Diabetic autonomic neuropathy (DAN) has also been documented among the children with T1DM. [25] Cardiovascular autonomic neuropathy (CAN) is the most serious feature of DAN. The multicenter study of Ziegler et al. revealed that 34.3% of patients with T2DM and 25.3% of patients with T1DM had abnormal results in more than two of six autonomic activity exams. [26]

Nerve growth factor (NGF) also has an important impression in the pathogenesis of DN. [27] NGF-related to a gene family encoding proteins entitled neurotrophins. Decline in NGF synthesis may provide to the development of neuropathy, particularly in function of small fibers, which involve in pain and thermal sensation. [28]

Currently, recognition of genetic loci or genes at risk for diabetic complications is take place with multiple genetic facilities. Genetic linkage analysis and genetic association analysis are classical genetic approaches, which have been used to identify genetic aptitude variants or genes. [29] Genetic linkage analysis has been targeted to acquire the location of disease genes on the chromosome, Which are closer and stay linked during meiosis. This include the following processes: Detecting linked loci, confirming linked loci, fine mapping of confirmed loci, and finally assay genes in the linked region. [30] Dense marker map also called genetic association analysis based on common variant hypothesis has recognize genetic flair. [29] This approach used the frequency of the allele in irrelevant patients with equivalent controls. [31] Among the most important genetic markers for genetic association analysis, are single nucleotide polymorphisms (SNPs). [32] The whole human genome is a powerful method for detecting gene associated with a special disease. HapMap of the human genome introduce GWAS as a reality. [33] Genetic association-based gene mapping include the following processes: Tag SNPs, emphasize SNP association, gene detection, and then functional evaluation.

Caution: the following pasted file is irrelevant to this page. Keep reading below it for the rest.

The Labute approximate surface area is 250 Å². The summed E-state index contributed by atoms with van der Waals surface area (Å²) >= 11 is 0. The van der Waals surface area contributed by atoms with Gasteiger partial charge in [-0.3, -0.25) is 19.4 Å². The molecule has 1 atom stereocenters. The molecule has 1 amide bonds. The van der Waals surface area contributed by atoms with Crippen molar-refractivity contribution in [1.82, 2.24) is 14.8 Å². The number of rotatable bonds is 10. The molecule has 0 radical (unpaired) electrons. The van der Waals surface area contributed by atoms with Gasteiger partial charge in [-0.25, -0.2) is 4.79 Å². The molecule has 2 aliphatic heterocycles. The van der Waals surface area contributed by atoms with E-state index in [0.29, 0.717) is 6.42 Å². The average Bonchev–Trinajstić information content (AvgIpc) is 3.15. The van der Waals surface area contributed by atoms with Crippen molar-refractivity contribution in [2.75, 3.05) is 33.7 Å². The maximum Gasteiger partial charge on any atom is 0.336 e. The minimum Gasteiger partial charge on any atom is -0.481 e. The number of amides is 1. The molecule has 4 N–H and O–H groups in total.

Mitochondrial DNA (mtDNA) that is located in DNA located within mitochondria is nongenomic, which is responsible for ATP production. This genome is highly dense, comprised circular double-stranded DNA larger than 16 kb. Each cell contains several hundred mitochondria, with 2-10 copies of mtDNA in each mitochondria. Genetic analysis of mtDNA, consist of its genome association and copy number evaluation. [34] Mutation in mtDNA may lead to a change in the protein-coding order, which may modify metabolism, affect several complex diseases such as DM. [35],[36],[37] Mitochondrial haplogroups and single mutations are associated with DM and a mtDNA genome-wide association evaluation inquire into a role for diabetic complications, including the development of diabetic microvascular complications (DMC). [38] This study detect that H haplotype mtDNA increase the risk of retinopathy (P = 0.0007). This finding also showed that other subtype of mitochondrial haplogroups H3, U3, and V were increase incidence of DKD. Epigenetic alterations in chromatin persuade by environmental factor also implicated in gene transcription in the progression of DMC. [39]